The old grudge argument is also very much one that I observe the first claim with. "Agile was not created by testers or with testers. It's programmer's utopian vision." Agile, as I experience it, is reinvented daily. It's not created by programmers, but by people. And it's about people. I've been a major part in defining what agile (and its success) looks at my places of work. And I see people meeting other people in conferences and work places refine the ideas and ways we speak about agile. Agile is evolving, and looking at it as it was 15 years ago seems off. After all, it's all about learning - many of us have learned a lot in 15 years.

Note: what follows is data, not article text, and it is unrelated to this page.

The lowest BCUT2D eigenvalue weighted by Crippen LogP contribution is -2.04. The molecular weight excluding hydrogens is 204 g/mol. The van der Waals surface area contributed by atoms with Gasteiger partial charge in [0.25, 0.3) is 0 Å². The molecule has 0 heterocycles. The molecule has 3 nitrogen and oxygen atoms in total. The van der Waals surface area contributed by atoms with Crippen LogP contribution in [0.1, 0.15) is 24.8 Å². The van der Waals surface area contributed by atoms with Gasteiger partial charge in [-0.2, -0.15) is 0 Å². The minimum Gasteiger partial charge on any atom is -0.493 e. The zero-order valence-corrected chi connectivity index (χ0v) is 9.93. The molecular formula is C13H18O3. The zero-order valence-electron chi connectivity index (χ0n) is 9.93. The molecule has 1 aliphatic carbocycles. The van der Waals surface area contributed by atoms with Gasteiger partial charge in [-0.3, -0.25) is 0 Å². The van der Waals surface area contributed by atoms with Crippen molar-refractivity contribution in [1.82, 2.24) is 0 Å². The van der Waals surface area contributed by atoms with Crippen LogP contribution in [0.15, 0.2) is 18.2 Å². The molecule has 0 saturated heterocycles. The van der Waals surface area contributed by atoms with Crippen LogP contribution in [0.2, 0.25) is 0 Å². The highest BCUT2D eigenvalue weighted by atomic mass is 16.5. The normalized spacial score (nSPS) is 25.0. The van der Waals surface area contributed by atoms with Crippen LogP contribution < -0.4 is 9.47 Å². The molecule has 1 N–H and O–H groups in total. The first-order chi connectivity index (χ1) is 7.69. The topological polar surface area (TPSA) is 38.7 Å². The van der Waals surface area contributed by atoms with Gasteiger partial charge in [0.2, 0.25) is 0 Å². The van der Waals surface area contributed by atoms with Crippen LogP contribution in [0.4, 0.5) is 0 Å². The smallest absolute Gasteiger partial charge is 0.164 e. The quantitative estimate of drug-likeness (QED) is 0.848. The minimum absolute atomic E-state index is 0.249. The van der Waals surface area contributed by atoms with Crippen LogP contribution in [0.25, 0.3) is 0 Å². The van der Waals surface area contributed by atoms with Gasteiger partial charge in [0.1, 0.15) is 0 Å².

Agile is about getting people together with a shared responsibility, not on testing but on the product we're creating - and testing as a part of it. Some people are more difficult that others. Some people are always right, they argue. And agile has found a way of dealing with this, experiments. Let's try everyone's way. Instead of debating for the merits without the hands-on experience, let's experience it together, try to make it work instead of proving it's awful and then see the results. Failing with an experiment and learning is good. But this gives us a mindset of openness to solutions that are outside what the experts might have thought of. And it makes every agile project different from one another.